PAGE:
Chiefs' Legion of Zoom has clear advantage over Patriots' pass-catchers

Cruz: Patriots' defense will struggle vs. Mahomes (1:33)

Victor Cruz expects Patrick Mahomes and the Chiefs to be too much for the Patriots' defense on Sunday. (1:33)

KANSAS CITY, Mo. -- The Kansas City Chiefs like to boast that they have the NFL's fastest group of receivers, and they've often backed up those claims this season. With Mecole Hardman, Tyreek Hill, Sammy Watkins and others, the Chiefs have recorded 14 plays on which their ball carrier reached at least 20 mph.

In fact, the Chiefs' Legion of Zoom is tied with the San Francisco 49ers for the most plays on which a ball carrier reached 20 mph.

"We've always got the speed advantage," Hill said. "It doesn't matter who we face."

The Chiefs might have their biggest speed advantage of the season on Sunday in New England against the Patriots, who have had no ball carriers reach 20 mph this season. Their fastest was wide receiver Antonio Brown at 19.96 mph, but he hasn't played since September and won't play on Sunday.

How the Patriots handle the Chiefs' speed will be a key to Sunday's game. The Chiefs have not only a fast group of wide receivers but also tight end Travis Kelce. He won't win any footraces against a wideout, but he is fleet of foot for a 260-pound tight end.

"Not many teams you look at the roster, there's 4.2 something, three guys 4.3 -- there's just so many guys that are fast," Patriots safety Devin McCourty said. "And you talk about getting vertical, you can't just stand over one guy and do it. They have multiple guys that can go vertical, and you have to play well at every position when you're in coverage because there's a threat of a guy going deep on every play.

"Right away, you think of the speed guys, but ... Kelce's another guy that can go deep. He's one of their better deep threats as well. So I think the toughest thing with the deep ball is the speed and the ability they have across the board, no matter who they put on the field."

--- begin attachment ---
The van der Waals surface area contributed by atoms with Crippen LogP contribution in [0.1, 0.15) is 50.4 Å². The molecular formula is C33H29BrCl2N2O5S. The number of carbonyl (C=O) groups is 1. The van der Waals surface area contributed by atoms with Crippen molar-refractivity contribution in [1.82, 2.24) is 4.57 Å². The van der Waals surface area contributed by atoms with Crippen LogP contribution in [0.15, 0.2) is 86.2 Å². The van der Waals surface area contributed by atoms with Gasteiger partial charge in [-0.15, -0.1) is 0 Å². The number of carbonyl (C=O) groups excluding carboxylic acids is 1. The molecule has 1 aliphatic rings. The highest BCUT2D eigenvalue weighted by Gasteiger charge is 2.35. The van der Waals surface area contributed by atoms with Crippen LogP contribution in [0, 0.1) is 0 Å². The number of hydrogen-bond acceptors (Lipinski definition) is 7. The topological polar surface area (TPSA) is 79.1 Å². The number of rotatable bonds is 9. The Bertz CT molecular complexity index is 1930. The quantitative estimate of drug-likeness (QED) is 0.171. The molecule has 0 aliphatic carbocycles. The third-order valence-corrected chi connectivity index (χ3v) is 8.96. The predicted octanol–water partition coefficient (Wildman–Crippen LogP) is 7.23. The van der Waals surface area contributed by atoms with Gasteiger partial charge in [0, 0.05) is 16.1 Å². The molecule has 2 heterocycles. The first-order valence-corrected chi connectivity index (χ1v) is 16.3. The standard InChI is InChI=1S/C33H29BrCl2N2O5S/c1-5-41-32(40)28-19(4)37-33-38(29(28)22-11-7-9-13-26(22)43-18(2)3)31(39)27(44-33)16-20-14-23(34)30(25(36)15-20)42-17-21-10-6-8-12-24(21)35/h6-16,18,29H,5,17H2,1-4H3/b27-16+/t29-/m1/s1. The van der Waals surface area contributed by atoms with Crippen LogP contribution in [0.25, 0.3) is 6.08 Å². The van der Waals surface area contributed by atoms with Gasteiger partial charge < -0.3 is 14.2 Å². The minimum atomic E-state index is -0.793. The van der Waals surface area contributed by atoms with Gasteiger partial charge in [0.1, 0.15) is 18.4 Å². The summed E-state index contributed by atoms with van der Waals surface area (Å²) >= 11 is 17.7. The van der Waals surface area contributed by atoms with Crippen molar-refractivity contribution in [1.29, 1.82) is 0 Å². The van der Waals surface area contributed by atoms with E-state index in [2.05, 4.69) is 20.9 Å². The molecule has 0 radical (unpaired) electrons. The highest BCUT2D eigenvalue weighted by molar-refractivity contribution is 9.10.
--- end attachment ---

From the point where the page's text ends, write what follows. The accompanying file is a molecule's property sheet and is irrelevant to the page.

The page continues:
The speed translates into big plays. The Chiefs lead the NFL with 36 passes of more than 25 yards.

"You talk about speed at every key position," Chiefs backup quarterback Matt Moore said. "A lot of teams have a guy that's quick. We've got a few of them. It's nice, too, because we've got guys we can mix and match at different positions, and they can all run. It's a nice thing to have."

The Chiefs' speed has the attention of the Patriots and coach Bill Belichick.

"They're pretty fast," Belichick said this week. "They've got a lot of guys that can run. We've seen a few fast groups, but they're certainly up there. They put a lot of speed on the field."

Asked how the Patriots, who feature one of the NFL's top cornerbacks in Stephon Gilmore, match up against the Chiefs' speed, Belichick said, "We'll see. I'm sure they'll test us on it."

The Chiefs tested the Patriots twice last season, once in Week 6 and later in the AFC Championship Game. New England frustrated the Chiefs with man-to-man coverage, but Kansas City managed 10 passes of 25 or more yards in the two games.

Hill caught seven passes for 142 yards and three touchdowns against the Patriots in the regular season and had one reception for 42 yards in the playoff game.

"I'm always expecting man-to-man coverage, no matter the team," Hill said when asked how he expected the Patriots to defend him on Sunday. "It doesn't matter who they put on me. I'm still going to do my job."

This season, the Chiefs added Hardman, a second-round draft pick. He has the two fastest Chiefs plays of the season, both faster than 21 mph on long touchdowns on which he pulled away from defenders.

"He's a fast, explosive player, really good with the ball in his hands," Belichick said. "He can stretch the field."

Hardman and Hill each have five of the Chiefs' 14 plays above 20 mph. Watkins, running backs Damien Williams and Darrel Williams and safety Juan Thornhill have one each.

"That's one thing about this offense," Watkins said. "We've got fast guys that can catch the ball and a quarterback that can get us the ball. It's important to use our speed in this game. We've got to play better than we've been playing on offense. We're at our best when we're playing fast."

ESPN Patriots reporter Mike Reiss contributed to this story.